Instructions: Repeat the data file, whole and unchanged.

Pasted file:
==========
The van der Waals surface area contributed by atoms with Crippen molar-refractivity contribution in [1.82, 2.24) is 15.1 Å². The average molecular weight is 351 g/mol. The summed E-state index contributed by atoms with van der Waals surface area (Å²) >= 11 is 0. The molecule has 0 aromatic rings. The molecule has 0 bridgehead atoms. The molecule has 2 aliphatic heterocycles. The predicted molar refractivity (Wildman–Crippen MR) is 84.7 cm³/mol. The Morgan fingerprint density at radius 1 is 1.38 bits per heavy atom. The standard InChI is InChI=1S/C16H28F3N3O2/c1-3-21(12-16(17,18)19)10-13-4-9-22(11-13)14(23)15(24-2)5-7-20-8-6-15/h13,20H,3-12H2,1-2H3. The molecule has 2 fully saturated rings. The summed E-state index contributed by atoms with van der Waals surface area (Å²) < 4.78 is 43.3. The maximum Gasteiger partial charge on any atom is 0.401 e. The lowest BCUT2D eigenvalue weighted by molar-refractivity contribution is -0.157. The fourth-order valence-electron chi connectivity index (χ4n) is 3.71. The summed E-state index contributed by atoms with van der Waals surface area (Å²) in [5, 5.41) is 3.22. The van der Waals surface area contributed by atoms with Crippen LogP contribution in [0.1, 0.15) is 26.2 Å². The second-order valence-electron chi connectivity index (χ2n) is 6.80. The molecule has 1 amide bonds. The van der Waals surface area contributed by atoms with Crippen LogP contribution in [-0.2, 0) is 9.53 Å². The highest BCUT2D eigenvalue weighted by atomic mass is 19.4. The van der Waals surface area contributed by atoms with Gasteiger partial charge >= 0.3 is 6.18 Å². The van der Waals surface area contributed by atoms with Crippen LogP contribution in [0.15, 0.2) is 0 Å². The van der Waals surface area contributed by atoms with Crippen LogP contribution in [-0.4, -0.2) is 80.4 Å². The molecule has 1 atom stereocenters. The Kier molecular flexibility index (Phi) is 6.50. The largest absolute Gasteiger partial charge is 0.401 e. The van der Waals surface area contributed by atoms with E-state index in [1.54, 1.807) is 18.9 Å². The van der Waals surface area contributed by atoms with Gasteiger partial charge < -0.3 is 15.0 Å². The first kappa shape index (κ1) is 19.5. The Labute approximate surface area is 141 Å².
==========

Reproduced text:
The van der Waals surface area contributed by atoms with Crippen molar-refractivity contribution in [1.82, 2.24) is 15.1 Å². The average molecular weight is 351 g/mol. The summed E-state index contributed by atoms with van der Waals surface area (Å²) >= 11 is 0. The molecule has 0 aromatic rings. The molecule has 0 bridgehead atoms. The molecule has 2 aliphatic heterocycles. The predicted molar refractivity (Wildman–Crippen MR) is 84.7 cm³/mol. The Morgan fingerprint density at radius 1 is 1.38 bits per heavy atom. The standard InChI is InChI=1S/C16H28F3N3O2/c1-3-21(12-16(17,18)19)10-13-4-9-22(11-13)14(23)15(24-2)5-7-20-8-6-15/h13,20H,3-12H2,1-2H3. The molecule has 2 fully saturated rings. The summed E-state index contributed by atoms with van der Waals surface area (Å²) < 4.78 is 43.3. The maximum Gasteiger partial charge on any atom is 0.401 e. The lowest BCUT2D eigenvalue weighted by molar-refractivity contribution is -0.157. The fourth-order valence-electron chi connectivity index (χ4n) is 3.71. The summed E-state index contributed by atoms with van der Waals surface area (Å²) in [5, 5.41) is 3.22. The van der Waals surface area contributed by atoms with Crippen LogP contribution in [0.1, 0.15) is 26.2 Å². The second-order valence-electron chi connectivity index (χ2n) is 6.80. The molecule has 1 amide bonds. The van der Waals surface area contributed by atoms with Crippen LogP contribution in [-0.2, 0) is 9.53 Å². The highest BCUT2D eigenvalue weighted by atomic mass is 19.4. The van der Waals surface area contributed by atoms with Gasteiger partial charge >= 0.3 is 6.18 Å². The van der Waals surface area contributed by atoms with Crippen LogP contribution in [0.15, 0.2) is 0 Å². The van der Waals surface area contributed by atoms with Crippen LogP contribution in [-0.4, -0.2) is 80.4 Å². The molecule has 1 atom stereocenters. The Kier molecular flexibility index (Phi) is 6.50. The largest absolute Gasteiger partial charge is 0.401 e. The van der Waals surface area contributed by atoms with E-state index in [1.54, 1.807) is 18.9 Å². The van der Waals surface area contributed by atoms with Gasteiger partial charge < -0.3 is 15.0 Å². The first kappa shape index (κ1) is 19.5. The Labute approximate surface area is 141 Å².